By Leo D. Lefebure
Buddhist-Christian relations always occur within a broader context that involves followers of other religious traditions as well. Over the last two years I have been in a number of settings where the triadic relations among Buddhists, Muslims, and Christians were significant.
One trajectory of conversations involved academic partners in a dialogue entitled, “Shin Buddhism, Christianity, Islam: Conversations in Comparative Theology.” During 2017 and 2018, this dialogue involved Shin Buddhist scholars from Ryokoku University in Kyoto, Muslim and Christian scholars from the Westfälische Wilhelms-Universität in Münster, Germany, and Christians scholars from Georgetown University in Washington, DC, as well as a number of Buddhist, Muslim, and Christian scholars from other venues. We met at Ryokoku University in February 2017, and then at the Westfälische Wilhelms-Universität in July 201t, and finally at Georgetown University in June 2018. The initial meeting explored Shin Buddhist, Christian, and Muslim perspectives on ultimate reality and the cosmos. The second meeting explored evil and self-awareness in each tradition. The final meeting explored the meaning of saving action in each tradition.
In recent decades Christians have engaged in numerous dialogues with Muslims and in many other dialogues with Buddhists. There have not been as many Muslim-Buddhist conversations and not many triadic Buddhist-Christian-Muslim dialogues. Imtiyaz Yusuf, Director of the Center for Buddhist-Muslim Understanding at Mahidol University in Salaya, Thailand, lamented that even though Muslims and Buddhists have lived alongside each other for centuries in many regions of Asia, they have not yet thoroughly gotten to know each other’s traditions. He is especially concerned about the situation of the Rohingya in Burma/Myanmar, and he repeated an urgent call to all traditions to get to know their neighbors more truly and accurately.
I learned much from each of the discussions, and I was particularly impressed by Dennis Hirota’s lucid presentations of Shinran in relation to his original context, to other religions and to contemporary issues. This inspired me to invite Dennis to share his perspectives on Shinran regarding saving action in dialogue with Christianity at our recent SBCS conference in Denver.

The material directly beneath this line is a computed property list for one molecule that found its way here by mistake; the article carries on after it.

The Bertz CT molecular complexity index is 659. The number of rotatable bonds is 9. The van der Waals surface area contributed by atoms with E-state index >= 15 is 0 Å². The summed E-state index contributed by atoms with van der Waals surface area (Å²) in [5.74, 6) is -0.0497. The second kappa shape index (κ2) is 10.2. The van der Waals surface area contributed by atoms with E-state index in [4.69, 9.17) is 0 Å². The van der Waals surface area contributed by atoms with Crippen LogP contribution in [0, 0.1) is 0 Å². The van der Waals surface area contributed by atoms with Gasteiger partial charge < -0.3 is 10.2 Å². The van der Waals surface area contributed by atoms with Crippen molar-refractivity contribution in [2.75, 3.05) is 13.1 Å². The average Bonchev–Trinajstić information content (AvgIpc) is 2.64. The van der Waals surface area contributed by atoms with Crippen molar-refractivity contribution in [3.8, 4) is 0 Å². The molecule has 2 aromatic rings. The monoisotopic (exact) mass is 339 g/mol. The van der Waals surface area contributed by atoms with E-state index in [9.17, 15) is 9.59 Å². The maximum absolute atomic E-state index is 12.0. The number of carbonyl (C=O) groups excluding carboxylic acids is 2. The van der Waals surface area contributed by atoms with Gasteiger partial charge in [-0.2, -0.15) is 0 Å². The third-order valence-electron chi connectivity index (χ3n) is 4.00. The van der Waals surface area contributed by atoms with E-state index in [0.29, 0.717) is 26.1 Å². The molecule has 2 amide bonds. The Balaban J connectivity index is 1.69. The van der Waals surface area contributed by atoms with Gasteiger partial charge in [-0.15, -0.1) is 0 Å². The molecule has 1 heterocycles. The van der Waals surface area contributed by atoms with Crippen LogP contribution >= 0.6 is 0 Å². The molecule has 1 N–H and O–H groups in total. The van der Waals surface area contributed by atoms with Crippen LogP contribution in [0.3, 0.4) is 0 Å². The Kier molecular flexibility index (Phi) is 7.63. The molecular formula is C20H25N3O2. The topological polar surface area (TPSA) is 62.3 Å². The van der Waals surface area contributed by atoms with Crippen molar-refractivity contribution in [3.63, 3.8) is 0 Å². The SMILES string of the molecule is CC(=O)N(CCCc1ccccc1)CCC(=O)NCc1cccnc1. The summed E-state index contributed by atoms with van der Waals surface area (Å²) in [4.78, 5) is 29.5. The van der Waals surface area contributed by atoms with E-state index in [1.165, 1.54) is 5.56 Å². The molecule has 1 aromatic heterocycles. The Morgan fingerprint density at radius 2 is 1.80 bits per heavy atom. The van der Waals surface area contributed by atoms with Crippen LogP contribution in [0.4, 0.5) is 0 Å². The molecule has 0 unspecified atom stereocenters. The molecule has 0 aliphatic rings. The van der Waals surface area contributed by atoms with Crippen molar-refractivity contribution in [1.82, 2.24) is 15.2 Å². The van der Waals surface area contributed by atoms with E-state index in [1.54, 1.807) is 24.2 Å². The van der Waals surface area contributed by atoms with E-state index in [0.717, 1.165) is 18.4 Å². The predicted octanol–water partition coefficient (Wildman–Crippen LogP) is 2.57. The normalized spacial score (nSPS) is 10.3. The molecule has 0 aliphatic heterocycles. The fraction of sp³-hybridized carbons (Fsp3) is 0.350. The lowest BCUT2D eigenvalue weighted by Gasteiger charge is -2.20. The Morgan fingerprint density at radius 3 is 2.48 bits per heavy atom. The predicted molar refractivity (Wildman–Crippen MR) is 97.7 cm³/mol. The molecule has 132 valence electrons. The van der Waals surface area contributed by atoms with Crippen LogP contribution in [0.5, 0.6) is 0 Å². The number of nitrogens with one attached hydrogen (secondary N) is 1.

I spent much of August 2018 in Myanmar and the beginning of September 2018 in Malaysia. In each country the triadic relations among Buddhists, Christians, and Muslims are troubled. In Myanmar I repeatedly heard that Catholic and Protestant leaders enjoyed friendly relations with their local Buddhist neighbors, but I also learned of the aggressive Buddhist nationalist movement associated with MaBaTha (the Association for Protection of Race and Religion) and 969, which identifies being Burman with being Buddhist and that views other ethnic and religious identities as inferior. Some Buddhists in Myanmar do not want Christians or Muslims even to use traditional Buddhist terms in any way. A professor of the Myanmar Institute of Theology gave me a tour of the International Buddhist University in Yangon, where he had studied Buddhism; however, he informed me that the University has recently closed its doors to all non-Buddhist students.